A Comparison of Anatomical Traits Related to the Development of Brittle Bud Unions in Apple

Open Access
Author:
Basedow, Michael Robert
Graduate Program:
Horticulture
Degree:
Master of Science
Document Type:
Master Thesis
Date of Defense:
March 10, 2015
Committee Members:
  • Robert Michael Crassweller, Thesis Advisor
Keywords:
  • Malus domestica
  • graft union
  • incompatibility
  • brittle wood
Abstract:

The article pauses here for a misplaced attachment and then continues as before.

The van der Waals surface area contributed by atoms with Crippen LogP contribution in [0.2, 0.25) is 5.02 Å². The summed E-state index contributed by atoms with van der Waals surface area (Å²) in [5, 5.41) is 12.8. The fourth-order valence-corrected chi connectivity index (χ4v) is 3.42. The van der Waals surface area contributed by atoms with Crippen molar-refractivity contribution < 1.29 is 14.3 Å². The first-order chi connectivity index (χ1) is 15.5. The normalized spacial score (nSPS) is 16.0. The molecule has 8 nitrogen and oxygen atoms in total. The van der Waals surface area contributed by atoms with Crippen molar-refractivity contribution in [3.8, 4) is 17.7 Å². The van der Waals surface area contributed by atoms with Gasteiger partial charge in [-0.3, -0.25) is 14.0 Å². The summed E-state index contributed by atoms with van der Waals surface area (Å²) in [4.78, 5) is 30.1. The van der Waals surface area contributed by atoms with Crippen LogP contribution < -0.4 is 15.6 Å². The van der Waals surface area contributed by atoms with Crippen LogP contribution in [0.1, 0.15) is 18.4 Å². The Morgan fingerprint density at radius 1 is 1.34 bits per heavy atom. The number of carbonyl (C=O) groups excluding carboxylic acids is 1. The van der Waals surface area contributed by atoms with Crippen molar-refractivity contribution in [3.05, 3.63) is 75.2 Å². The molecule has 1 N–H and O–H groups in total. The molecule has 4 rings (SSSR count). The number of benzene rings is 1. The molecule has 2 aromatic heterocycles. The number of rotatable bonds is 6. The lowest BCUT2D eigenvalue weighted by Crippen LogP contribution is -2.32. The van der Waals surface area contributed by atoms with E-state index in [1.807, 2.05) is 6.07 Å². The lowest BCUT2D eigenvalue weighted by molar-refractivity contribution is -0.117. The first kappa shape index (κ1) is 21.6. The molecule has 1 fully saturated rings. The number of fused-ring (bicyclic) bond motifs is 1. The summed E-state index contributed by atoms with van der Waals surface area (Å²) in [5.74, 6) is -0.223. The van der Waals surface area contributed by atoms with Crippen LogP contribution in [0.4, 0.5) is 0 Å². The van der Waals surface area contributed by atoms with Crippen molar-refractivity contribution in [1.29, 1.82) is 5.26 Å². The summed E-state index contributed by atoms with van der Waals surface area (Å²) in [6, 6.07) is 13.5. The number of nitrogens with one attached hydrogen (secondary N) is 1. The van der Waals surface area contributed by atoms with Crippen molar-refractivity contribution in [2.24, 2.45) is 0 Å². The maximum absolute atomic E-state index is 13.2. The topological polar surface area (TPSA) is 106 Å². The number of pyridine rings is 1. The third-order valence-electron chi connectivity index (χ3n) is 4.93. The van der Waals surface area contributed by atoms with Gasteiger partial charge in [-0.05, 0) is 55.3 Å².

Anatomical and histological traits related to the development of mechanically weak unions were evaluated between relatively weak (‘Honeycrisp’/‘M.26 EMLA’, ‘Cripps Pink’ cv.Maslin/‘Geneva® 41’, ‘Scilate’ (Envy™)/‘Geneva® 41’) and strong (‘Honeycrisp’/‘M.7 EMLA’, ‘Zestar!’/‘M.26 EMLA’, ‘Zestar!’/‘M.7 EMLA’, ‘Cripps Pink’ cv.Maslin/‘M.9 NAKB T337’, ‘Scilate’ (Envy™)/‘M.9 NIC29’) scion/rootstock combinations of apple. The objectives of these studies were to identify differences between these groups to determine the cause of the weak unions, and to determine if these methods would allow for the rapid screening of future potentially weak scion/rootstock combinations. Discolored sapwood was observed in the rootstock tissues of all of the combinations, and was investigated because of its association with wood decay. Trees were cut longitudinally and the discolored wood was photographed and quantified as a percentage of the total wood area using ImageJ image analysis software. Discolored sapwood did not differ significantly between weak and strong union combinations, but there was significantly more present in the most vigorous rootstocks compared to the dwarfing rootstocks. The thickness of the fiber cell walls was measured between the combinations. Tissues were hand sectioned from three areas of the tree (below, at, and above the union) and were stained with toluidine blue for microscopic study at 400x magnification. Cell wall thickness was measured using photomicrographs and Olympus® CellSens software. Fiber cell wall thickness varied between some of the weak and strong combinations below and at the union. Few differences were observed between the ‘Honeycrisp’ and ‘Zestar!’ combinations in the scions, but the ‘Cripps Pink’ combinations varied there and both combinations of ‘Scilate’ were very thin. Xylem cells were divided into three categories of tissue based on their function within the wood. These categories included parenchymatous, fibrous, and conductive tissues. Xylem tissues from the most recent growth ring were sectioned and stained using toluidine blue. They were then examined at 200x magnification. The percentages of the three cell types were calculated between the combinations using ImageJ. Weak combinations contained more parenchymatous tissue and slightly less fibrous tissue than some of the strong combinations, and may be a sign of localized incompatibility between the scions and rootstocks. Laser Ablation Tomography (LAT) and an iodine starch indicating test were evaluated for their potential use for observing localized incompatibility at the union. LAT was performed by sectioning union samples and ablating the wood material. Images were simultaneously taken, and images were combined using Avizo imaging software to virtually reconstruct the sample into a three dimensional model. Using LAT we were able to distinguish differences in the tissues of weak and strong scion/rootstock combinations, including large areas of swirling xylem tissue in the weak combination ‘Honeycrisp’/‘M.26 EMLA’. However, abnormalities were also observed in some sections of the strong combinations. Iodine starch tests were conducted by cutting unions into longitudinal sections and then staining them with a 5% solution of iodine-potassium iodide. The iodine starch test was inconclusive, as the amount of tissues that stained varied greatly within each combination. Our results suggest anatomical differences can be determined between weak and strong scion/rootstock combinations, but these methods may not allow for the prediction of future weak unions due to their variability.